day, today, by thy ambassador to my minis minister
ter minister was framed in a very different
tone. Pray explain the difference. It
would be more correct to submit the
Austrian-Servian problem to The
This telegram did not appear with
other telegrams passed between the
two sovereigns and printed in the
German "White Book" issued at the
outbreak of the war.
ONLY TALKED INFORMALLY
Berlin, July 30. The German Im Imperial
perial Imperial Chancellor, Von Bethmann Bethmann-Hollweg,
Hollweg, Bethmann-Hollweg, who has returned from the
front, where he talked with the Kaiser
called in American Ambassador Ger Gerard
ard Gerard yesterday and conferred for more
than an hour with him over the rela relations
tions relations between the United States and
Germany. As far as i3 known, how however,
ever, however, the conference is not likely to
tangible results or any formal change
in the manner of Germany's subma submarine
rine submarine warfare.
Col. R. F. Rogers will preach at the
Baptist church Sunday morning at 11
o'clock. Everybodyis cordially in invited
vited invited to attend the service.
OCALA EVENING STAR SATURDAY. JULY SI, 1915
OCALA EVENING STAR
PUBLISHED EVERY DAY EXCEPT SUNDAY
BITTINGER & CARROLL, PROPRIETORS j
It. R. Carroll, General Manager Port V. Leavengood, Business Manager j
J. II. Benjamin, Editor I
i .fff,mt the- Summorfield-
haul Vfi-.fl petition and
i'. i h-t I t. ro wa more
ho;-.;!.! !I'ars sub.-cribed to!
t.':m o of road should be built
A Nice Point In Law.
Of Sir Tboma E-'Tt'n. v. Lo was crift crift-rd
rd crift-rd with qui. k pvrcej ti-n. this story Is
told: "A Ir wiium h;id be:n in-
trut-l with th- care of a iaruo sum i
of r.iwiiey ly three farmers who told
her to keep it safely until they a; a;-r
r a;-r -eared te:rt.-ther to claim it. Shortly
Excellent Features for the Next Few
Entered at Ocala, Fla., posteffice as second class matter
ith the ''Central Hi-h-
For the next five Monday evening?,.
Mr. Bonr.ett has secured a series of j
j the m"-t attractive features. That;
afterward one of them went to her
and. r-rires.-ntin? that he eamo at thei"r rxt
direction of the other two. he received a live-reel Vitagraph, with Earl Wil- j
the money and forthwith disappeared.
The other two brought action to re recover
cover recover the whole deposit. Ere?t":i hr.p-
One year, in advance $5.00
Six months, in advance 2.50
Three months, in advance. 1.25
One month, in advance .50
One year, in advance
Six month?, in advance. .
Three months, in advance.
One month, in advance . .
"Air Line Highway" from
KVlM-vr ,1. Coler
i should he boo .-ted for all it is worth.! la which an intimate friend defended
v wi i firin no its snare. "--".. lu ....
pened to be in court d-ring the trial.
poing airainst his friend. Lgerton vol volunteered
unteered volunteered to speak as amicus curiae. Per Permission
mission Permission was granted. Emphasizing the
condition on which the money was left
Clearwater was not in shape to
Dodge the St. Petersburg nine yester yesterday.
day. yesterday. Otherwise results might have
been different. See ? Clearwater Sun.
Which is equivalent to saying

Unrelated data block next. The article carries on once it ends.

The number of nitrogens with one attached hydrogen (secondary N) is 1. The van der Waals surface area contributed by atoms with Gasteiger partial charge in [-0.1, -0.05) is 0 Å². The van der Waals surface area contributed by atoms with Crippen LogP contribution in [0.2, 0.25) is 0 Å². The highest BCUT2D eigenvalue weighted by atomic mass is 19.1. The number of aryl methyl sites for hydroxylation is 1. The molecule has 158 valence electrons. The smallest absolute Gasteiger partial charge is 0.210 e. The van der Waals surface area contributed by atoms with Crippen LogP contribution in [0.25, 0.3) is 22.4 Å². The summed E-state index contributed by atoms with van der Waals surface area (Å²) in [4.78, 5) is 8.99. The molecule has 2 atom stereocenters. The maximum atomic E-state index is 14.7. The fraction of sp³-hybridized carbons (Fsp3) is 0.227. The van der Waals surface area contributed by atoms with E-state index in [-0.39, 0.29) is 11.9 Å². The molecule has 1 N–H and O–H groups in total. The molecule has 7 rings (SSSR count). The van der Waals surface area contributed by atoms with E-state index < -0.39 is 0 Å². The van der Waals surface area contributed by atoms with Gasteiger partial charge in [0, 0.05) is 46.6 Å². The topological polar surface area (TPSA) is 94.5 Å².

Clearwater lost the game.
Mrs. J. Your.gherg and cnildren ot
Ocala are here vi.-iting their relative
-:tr-ff fit t he HiiiTK'-tead. nrior to
In his speech at Blitchton, Gus Mor Morton
ton Morton referred to the Star, and its re remarks
marks remarks regarding the Silver Springs
canal, and went on to say that the
canal would be a great thing for Mar Marion
ion Marion county, that the Ocala Board of
Trade had endorsed the proposition,
etc. Very true, Gus, but there hasn't
been any proposition for Marion
county to bond to help Ocala dig the
canal. That is the assertion that
some slick Bloxham politician sent
out, with the intention of raising a
howl about the county being taxed to
cut a canal to Ocala. You didn't re refer
fer refer to that, Gus, for the good reason
that there were twenty or more well
informed Ocala men ready to call you
down if you did.
Rev. Mr. Douglas at the Blitchton
and Turner Pond meetings referred
to the small counties in Georgia and
made them a basis for his argument
for Bloxham, as Georgia is cut up into
small counties. The writer knows
something about small counties in
Georgia; he spent the first twenty
years of his life in them. They have
from three to four times as many
people to the square mile as Florida,
and they do not spend as much in pro proportion
portion proportion for public purposes as Florida
counties do. Florida spends far more
per capita for public schools than
Georgia does, and more in proportion
for good roads, tho good roads are
much easier and cheaper to build in
Georgia than in Florida. Georgia has
four cities bigger than any in Florida,
and twenty big towns to help pay
state expenses. Florida has 58,G80
square miles and about 800,000 popu population.
lation. population. Georgia has 59,475 square
miles about 800 more than Florida,
and 2,700,000 people three and a
half times as many. No wonder they
have smaller counties.
tv. and help make it better, in-tc
of going 'into a smaller and weaker i
one, trie w imstoniies aie ui.um.. r
them, me lilitcnton peopie, "hl.e former's departure for Chicago.
ery other people, nave a rigni io loim.
or cnange tneir option.,, il .l -;Hundav to xiAt hi, pisterf Mrs
wrong for people to cnange ineir j
opinions, its wrong to try to induce;
them to do so, and every illistomte
is doing his best to induce people
Why t.tt Marion?